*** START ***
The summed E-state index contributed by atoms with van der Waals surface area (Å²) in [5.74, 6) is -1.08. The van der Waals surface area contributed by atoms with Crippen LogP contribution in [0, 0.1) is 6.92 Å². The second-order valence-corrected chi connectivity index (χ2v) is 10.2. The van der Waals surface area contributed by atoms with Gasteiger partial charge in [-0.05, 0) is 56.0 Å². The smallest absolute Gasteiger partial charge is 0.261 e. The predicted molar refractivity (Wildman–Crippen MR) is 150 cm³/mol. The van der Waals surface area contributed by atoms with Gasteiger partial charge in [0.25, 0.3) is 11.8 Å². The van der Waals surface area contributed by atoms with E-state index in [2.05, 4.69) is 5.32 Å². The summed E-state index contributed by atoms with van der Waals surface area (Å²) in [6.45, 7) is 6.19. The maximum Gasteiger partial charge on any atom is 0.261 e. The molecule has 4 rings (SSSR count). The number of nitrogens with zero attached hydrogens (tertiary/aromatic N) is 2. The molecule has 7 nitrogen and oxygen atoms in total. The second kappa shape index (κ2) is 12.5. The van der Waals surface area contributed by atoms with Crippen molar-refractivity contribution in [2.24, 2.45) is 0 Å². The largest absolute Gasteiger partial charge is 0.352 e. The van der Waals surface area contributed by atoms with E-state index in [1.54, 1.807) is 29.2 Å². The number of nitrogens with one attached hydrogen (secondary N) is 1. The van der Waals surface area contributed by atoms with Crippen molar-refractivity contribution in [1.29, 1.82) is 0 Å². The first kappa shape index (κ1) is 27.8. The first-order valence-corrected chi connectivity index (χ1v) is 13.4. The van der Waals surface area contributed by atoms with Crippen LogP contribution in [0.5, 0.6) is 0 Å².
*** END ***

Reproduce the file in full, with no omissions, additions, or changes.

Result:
The summed E-state index contributed by atoms with van der Waals surface area (Å²) in [5.74, 6) is -1.08. The van der Waals surface area contributed by atoms with Crippen LogP contribution in [0, 0.1) is 6.92 Å². The second-order valence-corrected chi connectivity index (χ2v) is 10.2. The van der Waals surface area contributed by atoms with Gasteiger partial charge in [-0.05, 0) is 56.0 Å². The smallest absolute Gasteiger partial charge is 0.261 e. The predicted molar refractivity (Wildman–Crippen MR) is 150 cm³/mol. The van der Waals surface area contributed by atoms with Gasteiger partial charge in [0.25, 0.3) is 11.8 Å². The van der Waals surface area contributed by atoms with E-state index in [2.05, 4.69) is 5.32 Å². The summed E-state index contributed by atoms with van der Waals surface area (Å²) in [6.45, 7) is 6.19. The maximum Gasteiger partial charge on any atom is 0.261 e. The molecule has 4 rings (SSSR count). The number of nitrogens with zero attached hydrogens (tertiary/aromatic N) is 2. The molecule has 7 nitrogen and oxygen atoms in total. The second kappa shape index (κ2) is 12.5. The van der Waals surface area contributed by atoms with Crippen molar-refractivity contribution in [2.24, 2.45) is 0 Å². The largest absolute Gasteiger partial charge is 0.352 e. The van der Waals surface area contributed by atoms with E-state index in [1.54, 1.807) is 29.2 Å². The number of nitrogens with one attached hydrogen (secondary N) is 1. The van der Waals surface area contributed by atoms with Crippen molar-refractivity contribution in [1.29, 1.82) is 0 Å². The first kappa shape index (κ1) is 27.8. The first-order valence-corrected chi connectivity index (χ1v) is 13.4. The van der Waals surface area contributed by atoms with Crippen LogP contribution in [0.5, 0.6) is 0 Å².